Melinda Sue Gordon / Knight Takes King Prod.
evin Spacey is no stranger to treacherous roles. He won an Oscar for playing arch manipulator Roger ‘Verbal’ Kint in The Usual Suspects and his Richard III at the Old Vic theatre in 2011 was met with massive critical acclaim. He’s the perfect person, therefore, to bring to life Congressman Francis Underwood, the ruthless politician at the centre of new US drama House Of Cards. Encouraged by his equally scheming wife (Robin Wright), and aided by a journalist looking for a scoop (Kate Mara), Underwood will stop at nothing to work his way up the White House ladder. House Of Cards started life as a 1989 novel by Michael Dobbs, set in the British government, and was adapted first for the BBC. This American version is the first TV show to be produced by streaming site Netflix. Penned by The Ides of March writer Beau Willimon, and with acclaimed film director David Fincher (Fight Club, The Social Network) at the helm for the first two episodes, it didn’t take long for Spacey to sign up.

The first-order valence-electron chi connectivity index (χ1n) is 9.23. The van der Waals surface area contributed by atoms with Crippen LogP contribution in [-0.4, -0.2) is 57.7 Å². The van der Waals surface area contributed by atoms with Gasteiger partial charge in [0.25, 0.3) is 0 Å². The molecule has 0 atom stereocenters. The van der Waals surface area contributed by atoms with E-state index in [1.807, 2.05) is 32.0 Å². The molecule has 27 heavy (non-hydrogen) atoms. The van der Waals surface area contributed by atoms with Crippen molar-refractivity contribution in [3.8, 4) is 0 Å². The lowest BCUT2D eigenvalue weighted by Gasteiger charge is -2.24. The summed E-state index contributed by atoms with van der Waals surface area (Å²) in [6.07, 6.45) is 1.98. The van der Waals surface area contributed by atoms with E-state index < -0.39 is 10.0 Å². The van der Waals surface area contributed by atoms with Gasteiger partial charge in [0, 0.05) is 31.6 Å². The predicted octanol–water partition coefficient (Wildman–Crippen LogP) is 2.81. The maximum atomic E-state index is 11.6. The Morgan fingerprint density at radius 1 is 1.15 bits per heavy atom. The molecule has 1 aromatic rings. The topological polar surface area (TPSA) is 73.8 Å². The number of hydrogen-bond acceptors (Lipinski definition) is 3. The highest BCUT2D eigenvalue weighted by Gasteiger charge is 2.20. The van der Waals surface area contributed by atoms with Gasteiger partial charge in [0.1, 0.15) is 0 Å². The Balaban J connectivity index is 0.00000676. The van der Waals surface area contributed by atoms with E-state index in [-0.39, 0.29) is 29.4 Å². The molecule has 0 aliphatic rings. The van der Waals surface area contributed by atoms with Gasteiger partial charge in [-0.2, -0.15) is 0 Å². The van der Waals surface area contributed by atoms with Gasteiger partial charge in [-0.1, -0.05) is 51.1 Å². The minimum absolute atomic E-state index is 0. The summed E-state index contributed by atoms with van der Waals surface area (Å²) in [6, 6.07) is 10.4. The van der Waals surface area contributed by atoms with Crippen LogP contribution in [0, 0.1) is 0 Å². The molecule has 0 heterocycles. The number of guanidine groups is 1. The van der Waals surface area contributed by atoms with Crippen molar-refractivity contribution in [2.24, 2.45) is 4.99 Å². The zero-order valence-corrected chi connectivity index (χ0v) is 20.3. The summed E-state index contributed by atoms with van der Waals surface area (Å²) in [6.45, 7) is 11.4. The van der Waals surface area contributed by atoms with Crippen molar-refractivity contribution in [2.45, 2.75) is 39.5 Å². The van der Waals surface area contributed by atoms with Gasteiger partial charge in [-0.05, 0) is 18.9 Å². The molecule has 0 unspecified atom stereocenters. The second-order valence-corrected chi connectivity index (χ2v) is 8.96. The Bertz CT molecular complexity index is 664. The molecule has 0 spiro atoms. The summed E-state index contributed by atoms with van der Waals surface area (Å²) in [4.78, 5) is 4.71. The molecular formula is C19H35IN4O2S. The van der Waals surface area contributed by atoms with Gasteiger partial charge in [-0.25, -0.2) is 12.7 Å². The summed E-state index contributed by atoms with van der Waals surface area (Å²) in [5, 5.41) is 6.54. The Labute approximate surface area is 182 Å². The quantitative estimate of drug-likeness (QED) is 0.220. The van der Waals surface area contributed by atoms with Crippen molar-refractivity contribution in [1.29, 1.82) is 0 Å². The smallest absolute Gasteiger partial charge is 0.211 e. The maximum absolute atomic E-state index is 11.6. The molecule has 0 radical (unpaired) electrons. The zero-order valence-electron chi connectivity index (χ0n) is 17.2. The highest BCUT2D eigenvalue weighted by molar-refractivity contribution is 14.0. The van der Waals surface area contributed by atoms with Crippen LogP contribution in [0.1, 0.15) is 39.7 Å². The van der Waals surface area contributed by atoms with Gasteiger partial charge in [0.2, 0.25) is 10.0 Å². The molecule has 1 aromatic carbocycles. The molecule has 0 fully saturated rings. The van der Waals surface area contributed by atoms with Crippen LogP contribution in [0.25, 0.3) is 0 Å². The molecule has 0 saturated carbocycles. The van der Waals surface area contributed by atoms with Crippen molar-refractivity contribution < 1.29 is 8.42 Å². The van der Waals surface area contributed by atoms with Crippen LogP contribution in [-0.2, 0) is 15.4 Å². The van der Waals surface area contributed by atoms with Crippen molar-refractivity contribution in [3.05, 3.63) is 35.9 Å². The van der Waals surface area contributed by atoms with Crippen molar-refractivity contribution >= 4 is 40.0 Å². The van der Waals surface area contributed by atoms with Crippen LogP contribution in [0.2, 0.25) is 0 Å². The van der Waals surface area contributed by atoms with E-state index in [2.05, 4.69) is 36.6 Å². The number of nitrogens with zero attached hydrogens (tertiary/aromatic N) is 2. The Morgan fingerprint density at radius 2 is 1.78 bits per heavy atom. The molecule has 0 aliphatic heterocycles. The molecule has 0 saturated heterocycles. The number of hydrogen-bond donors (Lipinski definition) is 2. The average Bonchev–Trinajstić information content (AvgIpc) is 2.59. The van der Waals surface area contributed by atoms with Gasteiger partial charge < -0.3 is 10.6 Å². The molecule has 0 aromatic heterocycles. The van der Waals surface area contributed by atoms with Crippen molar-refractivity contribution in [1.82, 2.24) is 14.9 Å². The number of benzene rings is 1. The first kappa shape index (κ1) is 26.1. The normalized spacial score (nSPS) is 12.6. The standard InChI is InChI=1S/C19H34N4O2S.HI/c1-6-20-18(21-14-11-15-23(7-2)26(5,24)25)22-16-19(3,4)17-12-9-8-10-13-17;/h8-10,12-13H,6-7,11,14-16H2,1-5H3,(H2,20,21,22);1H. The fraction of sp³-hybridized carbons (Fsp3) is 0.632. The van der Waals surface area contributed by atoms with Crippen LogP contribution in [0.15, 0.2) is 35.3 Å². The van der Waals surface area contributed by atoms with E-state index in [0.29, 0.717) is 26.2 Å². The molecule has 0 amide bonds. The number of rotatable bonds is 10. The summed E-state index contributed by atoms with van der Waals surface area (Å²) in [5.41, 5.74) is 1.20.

Available on DVD, Blu-ray and iTunes
PA Photo, Handout + UPI Media / © 2011†Davis Films/Impact Pictures (RE5) Inc. and Constantin Film International GmbH.
Joe (Joseph Gordon-Levitt) is an assassin or ‘looper’, who guns down hooded targets that have been sent back in time by his mob bosses in 2044 Kansas. Like all loopers, Joe knows his life expectancy is finite and one day he will “close the loop” by gunning down his future self. Looper is an ingeniously plotted thriller that exploits the gaping plot holes afforded by time travel. It’s all meticulously planned and stylishly executed. Damon Smith
Available on DVD, Blu-ray and iTunes
Resident Evil: Retribution
Available on DVD, Blu-ray and iTunes
Alice (Milla Jovovich) continues her battle against the shadowy Umbrella Corporation in the fifth installment of the horror franchise. Written and directed by Paul WS Anderson, Resident Evil: Retribution is a cacophony of digital effects and slow-motion slaughter. The gravity-defying fight sequences seem to be recycling choreography from earlier films and the dialogue is excruciating. DS